In today’s column, Nick Cafardo of the Boston Globe discusses the rash of injuries to pitchers. Some are suggesting that MLB lower the mound, which would reduce stress on the shoulder and elbow by reducing some of the downward force. Red Sox pitching coach Juan Nieves has a different idea. “You have to stop shrinking the strike zone,” he said. “It has to be expanded. It’s incredible what you’re asking of pitchers nowadays. You expect them to throw the baseball into this tiny box. Do you know how much stress that puts on a pitcher’s arm? Just remembering when I pitched, the strike zone is so tiny compared to back then. It’s impossible to think that you make a pitcher hit that tiny box and not have it affect the health of a pitcher over time.” Here’s more from today’s column..
- Baseball executives think they’ll have their eyes on Cliff Lee if the Phillies fall out of the race. The Yankees would have plenty of competition for Lee, perhaps even from the Red Sox, who have long coveted him, especially given his past relationship with John Farrell. The Red Sox also have more to give than the Yankees in terms of prospects. Lee, 35, will earn $25MM this season and next, and has a $27.5MM option for 2016, which vests with 200 innings in 2015 or 400 innings in 2014-15.
- It’s expected that teams that missed out on Masahiro Tanaka will bid for Hiroshima Toyo Carp standout Kenta Maeda. The Red Sox have scouted Maeda quite a bit and he’s garnering attention, even though he is not as accomplished as Tanaka.
- Cafardo asked four GMs if they would rework John Lackey’s 2015 salary at the major league minimum if they were running the Red Sox. Three said no, that Lackey had agreed to play for the minimum in a sixth year if he lost a year to Tommy John surgery. The consensus was Lackey would be even more motivated to have a big year if he was playing for another big contract.
- The Phillies didn’t have any suitors for Jonathan Papelbon over the offseason, but now that he’s pitched through some difficulty he may have a market. The Phillies may not get a whole lot for him, however.
We've seen a continued rise in the prices of international stars over the past few years, and the 2013-14 offseason has been no exception with Masahiro Tanaka leading to a $175MM expenditure from the Yankees and the Dodgers dishing out a combined $53MM for Cuban infielders Erisbel Arruebarrena and Alexander Guerrero. Here's the latest on the international front…
- Joel Sherman of the New York Post wrote last week that there are split opinions on whether or not Japanese right-hander Kenta Maeda will be posted following the 2014 offseason. Maeda, 26 in April, has a career 2.41 ERA with 7.2 K/9 and 1.9 BB/9 in 1116 1/3 innings for the Hiroshima Carp. As Sherman notes, he's not as highly regarded as Tanaka or Yu Darvish, but Maeda is considered on of Japan's top two starters. He does have four years of team control remaining, so he's no guarantee to be posted.
- NPB Tracker's Patrick Newman looks at Maeda's strengths and weaknesses, noting that Maeda has gone on record as saying he wants to pitch in Major League Baseball. Newman feels that Maeda can hack it as a mid-rotation arm in the Majors, praising his durability, solid fastball and ability to spot two offspeed pitches.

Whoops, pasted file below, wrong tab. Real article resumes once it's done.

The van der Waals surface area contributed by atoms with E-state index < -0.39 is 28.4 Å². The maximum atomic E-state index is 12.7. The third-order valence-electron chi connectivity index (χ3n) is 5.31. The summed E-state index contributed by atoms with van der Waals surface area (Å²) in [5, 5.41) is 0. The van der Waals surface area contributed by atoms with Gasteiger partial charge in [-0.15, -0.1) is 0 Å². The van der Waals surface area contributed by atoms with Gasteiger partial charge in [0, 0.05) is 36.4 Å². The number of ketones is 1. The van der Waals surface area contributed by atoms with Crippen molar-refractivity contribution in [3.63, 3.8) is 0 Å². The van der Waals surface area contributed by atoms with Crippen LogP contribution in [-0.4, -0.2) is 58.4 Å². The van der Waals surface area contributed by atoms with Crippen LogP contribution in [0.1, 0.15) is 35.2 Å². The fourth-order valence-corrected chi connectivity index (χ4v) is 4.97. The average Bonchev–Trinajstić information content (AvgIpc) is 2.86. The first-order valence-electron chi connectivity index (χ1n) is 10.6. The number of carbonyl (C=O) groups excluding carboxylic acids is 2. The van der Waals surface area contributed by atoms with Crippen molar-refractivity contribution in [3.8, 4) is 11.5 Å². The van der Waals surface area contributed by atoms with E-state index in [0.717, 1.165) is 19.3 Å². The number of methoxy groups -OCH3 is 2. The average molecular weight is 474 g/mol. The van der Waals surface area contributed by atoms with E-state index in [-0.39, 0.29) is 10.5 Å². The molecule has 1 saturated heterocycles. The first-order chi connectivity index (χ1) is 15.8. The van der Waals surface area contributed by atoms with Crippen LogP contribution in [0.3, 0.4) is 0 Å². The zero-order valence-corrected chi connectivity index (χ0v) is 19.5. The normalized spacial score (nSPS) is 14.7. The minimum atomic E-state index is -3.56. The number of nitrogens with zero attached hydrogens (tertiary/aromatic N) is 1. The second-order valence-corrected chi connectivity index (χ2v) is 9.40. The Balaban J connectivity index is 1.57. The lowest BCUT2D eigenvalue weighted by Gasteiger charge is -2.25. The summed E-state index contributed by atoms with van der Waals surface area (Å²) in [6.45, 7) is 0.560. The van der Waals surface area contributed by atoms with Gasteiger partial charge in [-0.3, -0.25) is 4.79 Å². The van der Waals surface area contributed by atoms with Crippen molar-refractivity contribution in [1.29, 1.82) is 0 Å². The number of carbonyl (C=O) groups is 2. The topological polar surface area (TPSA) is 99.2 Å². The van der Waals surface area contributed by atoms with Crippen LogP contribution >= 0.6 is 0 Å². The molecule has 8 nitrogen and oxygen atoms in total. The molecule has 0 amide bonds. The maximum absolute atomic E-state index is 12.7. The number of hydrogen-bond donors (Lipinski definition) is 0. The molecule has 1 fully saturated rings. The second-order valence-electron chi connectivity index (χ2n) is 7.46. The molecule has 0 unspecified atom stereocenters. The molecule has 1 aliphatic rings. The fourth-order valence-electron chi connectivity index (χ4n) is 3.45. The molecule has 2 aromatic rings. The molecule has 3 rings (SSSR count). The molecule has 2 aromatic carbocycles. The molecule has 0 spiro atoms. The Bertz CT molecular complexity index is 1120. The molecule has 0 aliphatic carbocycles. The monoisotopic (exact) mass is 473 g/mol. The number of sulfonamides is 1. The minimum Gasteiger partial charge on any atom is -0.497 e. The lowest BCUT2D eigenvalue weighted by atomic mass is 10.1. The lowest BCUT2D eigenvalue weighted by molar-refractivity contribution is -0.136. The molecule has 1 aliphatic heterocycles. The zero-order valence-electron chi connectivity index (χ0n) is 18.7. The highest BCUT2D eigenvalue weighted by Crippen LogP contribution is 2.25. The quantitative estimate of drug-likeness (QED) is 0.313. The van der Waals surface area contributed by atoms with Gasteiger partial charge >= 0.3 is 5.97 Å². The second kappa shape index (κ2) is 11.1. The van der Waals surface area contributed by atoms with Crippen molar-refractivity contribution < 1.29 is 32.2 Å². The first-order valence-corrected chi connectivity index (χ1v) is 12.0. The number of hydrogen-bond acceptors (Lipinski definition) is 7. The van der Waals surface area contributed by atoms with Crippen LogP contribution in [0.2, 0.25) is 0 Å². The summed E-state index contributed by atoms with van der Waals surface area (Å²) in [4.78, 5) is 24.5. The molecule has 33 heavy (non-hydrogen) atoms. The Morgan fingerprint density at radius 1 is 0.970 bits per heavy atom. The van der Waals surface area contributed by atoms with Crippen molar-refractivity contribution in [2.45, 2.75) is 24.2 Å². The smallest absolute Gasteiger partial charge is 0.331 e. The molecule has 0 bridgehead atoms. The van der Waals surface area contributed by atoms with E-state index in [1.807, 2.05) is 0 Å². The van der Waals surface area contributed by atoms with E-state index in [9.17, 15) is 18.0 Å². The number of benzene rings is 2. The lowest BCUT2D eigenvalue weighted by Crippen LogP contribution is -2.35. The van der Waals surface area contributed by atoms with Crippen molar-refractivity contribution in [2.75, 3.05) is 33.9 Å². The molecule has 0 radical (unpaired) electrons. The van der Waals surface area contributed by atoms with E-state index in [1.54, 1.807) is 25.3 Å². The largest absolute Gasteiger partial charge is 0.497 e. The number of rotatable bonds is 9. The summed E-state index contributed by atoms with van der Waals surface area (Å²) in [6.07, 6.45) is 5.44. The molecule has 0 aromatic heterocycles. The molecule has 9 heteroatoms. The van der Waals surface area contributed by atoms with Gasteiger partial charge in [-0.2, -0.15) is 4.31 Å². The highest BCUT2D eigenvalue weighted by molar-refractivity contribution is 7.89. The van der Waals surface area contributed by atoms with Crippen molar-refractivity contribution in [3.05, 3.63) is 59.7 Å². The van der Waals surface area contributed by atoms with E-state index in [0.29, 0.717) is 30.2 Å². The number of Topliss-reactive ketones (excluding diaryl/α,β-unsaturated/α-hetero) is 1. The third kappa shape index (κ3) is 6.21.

- One club official who watched Cuban infielder Aledmys Diaz's last workout told Peter Gammons of GammonsDaily.com that Diaz profiles as a utility infielder and may struggle at shortstop in the Majors (Twitter link). The Yankees have reportedly passed on Diaz, but multiple other clubs still have interest.
Acknowledging that he'd listen to offers for anyone and everyone on his roster in the right scenario, Indians GM Chris Antonetti suggested it'd be difficult to move Justin Masterson, as Paul Hoynes of the Plain Dealer details. Antonetti declined to comment on the possibility of offering Masterson an extension, but added, "What I can say is how much we appreciate the contributions that Justin has made to our organization and we’d love for him to be an Indian long term."
Here are a few more overnight links from around MLB:
- If Bronson Arroyo decides he wants to be in Minnesota, he'd be the Twins' top choice of their potential starting pitching targets, says Mike Berardino of the St. Paul Pioneer Press (via Twitter).
- The Rockies have expressed interest in free agent reliever Ryan Madson, but remain more likely to trade for a bullpen arm than sign one, tweets Troy Renck of the Denver Post.
- After missing most of last season, Brett Myers is healthy and is seeking a job this winter, tweets Jayson Stark of ESPN.com.
- The Diamondbacks' acquisition of Mark Trumbo is the latest example of how the team operates, writes Nick Piecoro of the Arizona Republic. As Piecoro points out, Arizona generally doesn't care about getting what the industry would consider "full value" for their trade chips.
- The uncertainty surrounding Masahiro Tanaka continues to slow the pace of negotiations for the top starting pitchers already on the market, tweets Berardino.
- A Monday report suggested another NPB starter, Kenta Maeda, could play for an MLB team as soon as 2015, but the latest word on Maeda indicates the right-hander might even be posted this winter. Ben Badler of Baseball America has the details.
- Badler also writes that changes are coming to the limits on international spending in 2014, with MLB teams set to lose up to $300K in signing money that had previously been exempt from bonus pools.